HeLa cells — the focus of journalist Rebecca Skloot’s new book “The Immortal Life of Henrietta Lacks” — are a strain of cells that aid science research from high school biology classes to Kline Biology Tower and that are continuously multiplying. Their sale is a multimillion-dollar industry, and they are vital to the medical industry, having contributed to research on subjects ranging from the Polio vaccine to drugs for Parkinson’s.
Skloot promoted her book, which tells the story of the woman whose tissue created HeLa cells, to an audience of about 60 students and faculty at a Morse College Master’s Tea on Monday. Skloot discussed the 10-year process of writing the book, noted the importance of science writing in facilitating conversation between scientists and the general public and talked about the phenomenon of saving human genetic material.
“Most people have their tissues on file for research and don’t even realize,” Skloot said. “Particularly everyone born in the U.S. after 1960, when genetic testing was mandated by law.”
Harvested without consent from Lacks, a black woman who died of cervical cancer in 1951, the HeLa cell line rapidly multiplied and now supplies human samples for tens of thousands of studies. Skloot noted that not everyone’s cells behave like HeLa cells. Scientists do not know why HeLa cells have continued to multiply since they were harvested from Lacks’s cervix in 1951, but this abundance has given researchers access to human cells for decades.
Skloot first heard of HeLa cells as a 16-year-old in biology class and became obsessed, she said.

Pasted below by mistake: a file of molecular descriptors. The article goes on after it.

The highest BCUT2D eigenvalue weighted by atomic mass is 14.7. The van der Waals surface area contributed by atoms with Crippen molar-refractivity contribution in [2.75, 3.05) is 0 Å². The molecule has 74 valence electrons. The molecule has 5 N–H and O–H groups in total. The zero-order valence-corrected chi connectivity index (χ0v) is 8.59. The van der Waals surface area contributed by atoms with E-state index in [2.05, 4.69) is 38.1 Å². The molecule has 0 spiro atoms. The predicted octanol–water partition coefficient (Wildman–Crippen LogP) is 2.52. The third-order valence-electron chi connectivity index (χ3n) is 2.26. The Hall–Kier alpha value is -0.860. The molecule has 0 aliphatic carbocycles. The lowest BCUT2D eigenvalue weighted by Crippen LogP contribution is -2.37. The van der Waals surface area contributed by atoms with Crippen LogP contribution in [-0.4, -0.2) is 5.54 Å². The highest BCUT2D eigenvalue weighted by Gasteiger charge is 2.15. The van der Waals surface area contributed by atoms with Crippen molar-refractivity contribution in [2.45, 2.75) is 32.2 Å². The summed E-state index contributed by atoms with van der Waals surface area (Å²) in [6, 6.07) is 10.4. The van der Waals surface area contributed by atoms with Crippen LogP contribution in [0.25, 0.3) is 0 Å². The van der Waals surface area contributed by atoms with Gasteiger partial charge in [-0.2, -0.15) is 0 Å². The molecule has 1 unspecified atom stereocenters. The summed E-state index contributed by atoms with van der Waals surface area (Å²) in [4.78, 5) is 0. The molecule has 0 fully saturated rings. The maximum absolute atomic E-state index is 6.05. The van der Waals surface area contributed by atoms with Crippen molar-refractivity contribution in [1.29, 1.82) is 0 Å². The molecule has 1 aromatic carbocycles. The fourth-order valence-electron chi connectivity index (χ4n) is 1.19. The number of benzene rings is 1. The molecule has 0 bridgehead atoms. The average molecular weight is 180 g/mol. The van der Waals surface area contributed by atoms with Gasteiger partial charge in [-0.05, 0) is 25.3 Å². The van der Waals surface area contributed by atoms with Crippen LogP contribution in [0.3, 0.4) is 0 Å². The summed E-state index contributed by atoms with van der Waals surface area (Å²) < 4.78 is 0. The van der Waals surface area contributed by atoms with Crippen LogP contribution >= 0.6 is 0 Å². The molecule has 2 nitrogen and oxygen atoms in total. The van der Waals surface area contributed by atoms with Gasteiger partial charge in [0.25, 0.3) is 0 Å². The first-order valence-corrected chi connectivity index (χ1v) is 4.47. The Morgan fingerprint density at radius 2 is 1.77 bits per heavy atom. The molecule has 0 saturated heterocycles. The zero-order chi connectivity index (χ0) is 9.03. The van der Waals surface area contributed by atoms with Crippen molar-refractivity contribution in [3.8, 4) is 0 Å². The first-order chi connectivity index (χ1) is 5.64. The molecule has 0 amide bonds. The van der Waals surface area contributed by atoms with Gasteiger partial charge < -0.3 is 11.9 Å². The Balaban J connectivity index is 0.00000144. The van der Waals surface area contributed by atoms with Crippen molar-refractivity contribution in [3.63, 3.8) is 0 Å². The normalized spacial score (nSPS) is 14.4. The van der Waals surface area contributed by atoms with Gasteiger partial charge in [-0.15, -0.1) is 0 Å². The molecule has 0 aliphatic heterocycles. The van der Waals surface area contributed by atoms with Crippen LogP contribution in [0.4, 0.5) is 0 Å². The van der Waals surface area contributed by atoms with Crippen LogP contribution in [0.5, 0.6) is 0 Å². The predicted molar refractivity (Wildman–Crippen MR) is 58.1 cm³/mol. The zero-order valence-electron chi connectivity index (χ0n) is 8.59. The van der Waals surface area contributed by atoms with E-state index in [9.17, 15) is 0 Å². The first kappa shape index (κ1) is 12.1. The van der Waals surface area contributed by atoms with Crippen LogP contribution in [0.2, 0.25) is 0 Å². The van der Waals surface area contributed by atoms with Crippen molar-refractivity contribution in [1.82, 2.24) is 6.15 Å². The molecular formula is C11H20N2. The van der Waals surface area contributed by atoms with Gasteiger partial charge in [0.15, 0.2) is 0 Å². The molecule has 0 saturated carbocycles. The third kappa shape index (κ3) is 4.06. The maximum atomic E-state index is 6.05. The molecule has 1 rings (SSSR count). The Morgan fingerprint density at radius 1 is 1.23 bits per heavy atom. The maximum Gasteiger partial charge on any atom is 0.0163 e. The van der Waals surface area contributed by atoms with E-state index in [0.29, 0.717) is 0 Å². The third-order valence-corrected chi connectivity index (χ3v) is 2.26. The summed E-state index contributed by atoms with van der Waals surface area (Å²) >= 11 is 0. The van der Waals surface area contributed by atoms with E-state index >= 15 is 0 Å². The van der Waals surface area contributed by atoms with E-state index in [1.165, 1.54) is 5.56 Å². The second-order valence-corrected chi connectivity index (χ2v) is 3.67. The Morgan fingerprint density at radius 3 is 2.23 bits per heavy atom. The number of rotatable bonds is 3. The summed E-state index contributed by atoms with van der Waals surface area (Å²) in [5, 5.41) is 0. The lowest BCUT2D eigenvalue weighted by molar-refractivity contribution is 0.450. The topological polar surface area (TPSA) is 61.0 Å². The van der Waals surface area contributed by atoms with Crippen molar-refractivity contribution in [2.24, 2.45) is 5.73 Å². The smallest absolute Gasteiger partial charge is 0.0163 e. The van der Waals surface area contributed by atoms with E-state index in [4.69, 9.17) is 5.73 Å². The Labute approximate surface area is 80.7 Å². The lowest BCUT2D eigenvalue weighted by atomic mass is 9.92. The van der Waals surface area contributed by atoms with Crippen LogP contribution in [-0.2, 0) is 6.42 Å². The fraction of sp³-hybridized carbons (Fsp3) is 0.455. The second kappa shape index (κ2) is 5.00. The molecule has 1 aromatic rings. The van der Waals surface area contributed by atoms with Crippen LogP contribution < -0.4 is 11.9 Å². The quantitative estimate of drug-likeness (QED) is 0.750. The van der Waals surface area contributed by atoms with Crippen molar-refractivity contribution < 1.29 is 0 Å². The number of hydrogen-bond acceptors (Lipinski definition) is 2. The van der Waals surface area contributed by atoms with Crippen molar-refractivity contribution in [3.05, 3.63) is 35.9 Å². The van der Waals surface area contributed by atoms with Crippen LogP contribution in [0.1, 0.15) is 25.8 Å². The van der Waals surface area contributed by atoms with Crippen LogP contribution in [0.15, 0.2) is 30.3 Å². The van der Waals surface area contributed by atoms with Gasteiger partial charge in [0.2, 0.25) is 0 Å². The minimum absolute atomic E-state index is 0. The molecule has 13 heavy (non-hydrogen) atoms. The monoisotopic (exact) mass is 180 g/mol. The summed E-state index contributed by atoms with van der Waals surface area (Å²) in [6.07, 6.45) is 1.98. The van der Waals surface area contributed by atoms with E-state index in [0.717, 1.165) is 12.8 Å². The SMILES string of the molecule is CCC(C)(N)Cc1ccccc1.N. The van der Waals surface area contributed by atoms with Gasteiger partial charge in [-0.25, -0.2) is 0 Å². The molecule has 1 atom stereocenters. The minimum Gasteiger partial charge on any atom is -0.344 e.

She said her book details her quest to uncover the fate of Lacks’s family and to understand the woman behind the cells. Skloot spent 10 years with the Lacks family, learning about their lives and the life of their mother. While she conducted research, she also became a contributor to Popular Science, NPR and The New York Times Magazine, as well as a creative writing teacher at the University of Memphis.
She developed a close relationship with Lacks’s daughter, Deborah, and some of her grandchildren. In fact, Skloot started the Henrietta Lacks Foundation to help provide health care and college educations for the descendents of Lacks, who have received none of the money generated by their grandmother’s cells. Skloot will donate a portion of her proceeds from book sales to the foundation, she said.
Skloot’s talk at Yale was just one stop on a self-organized tour of the nation, said Carl Zimmer, a journalist teaching a science-writing course at Yale this semester who proposed Skloot’s visit.
“She reached out to everyone she knew,” Zimmer said. “And I said, ‘I’ll help with New Haven.’ ”
Skloot emphasized her personal growth as a writer and a researcher throughout the course of the project. She said she was surprised to find that her notes from the beginning of the research process were badly done, resembling the notes of one of her untrained writing students. Fred Strebeigh ’74, a senior lecturer in the departments of English and Environmental Studies, said Skloot serves as a good example for aspiring writers.
“For students here who are thinking about doing nonfiction writing, [the Tea] was a perfect revelation about the advantages of creating for yourself a challenge that is beyond anything you expected,” Strebeigh said. “She was totally committed to the project.”
All four Yale undergraduates interviewed said they were eager to read Skloot’s book after she read passages aloud during the Tea.
“It’s really such an interesting topic — it’s something you could pass over in your biology textbook easily, but it raises so many issues,” Kaitlin McLean ’13 said.
Jordan Rogers ’12 said he enjoyed Skloot’s handling of issues of race.
“It’s interesting to me how humanity, love and communication come into interaction with medicine, and her book is an example of that,” Rogers said.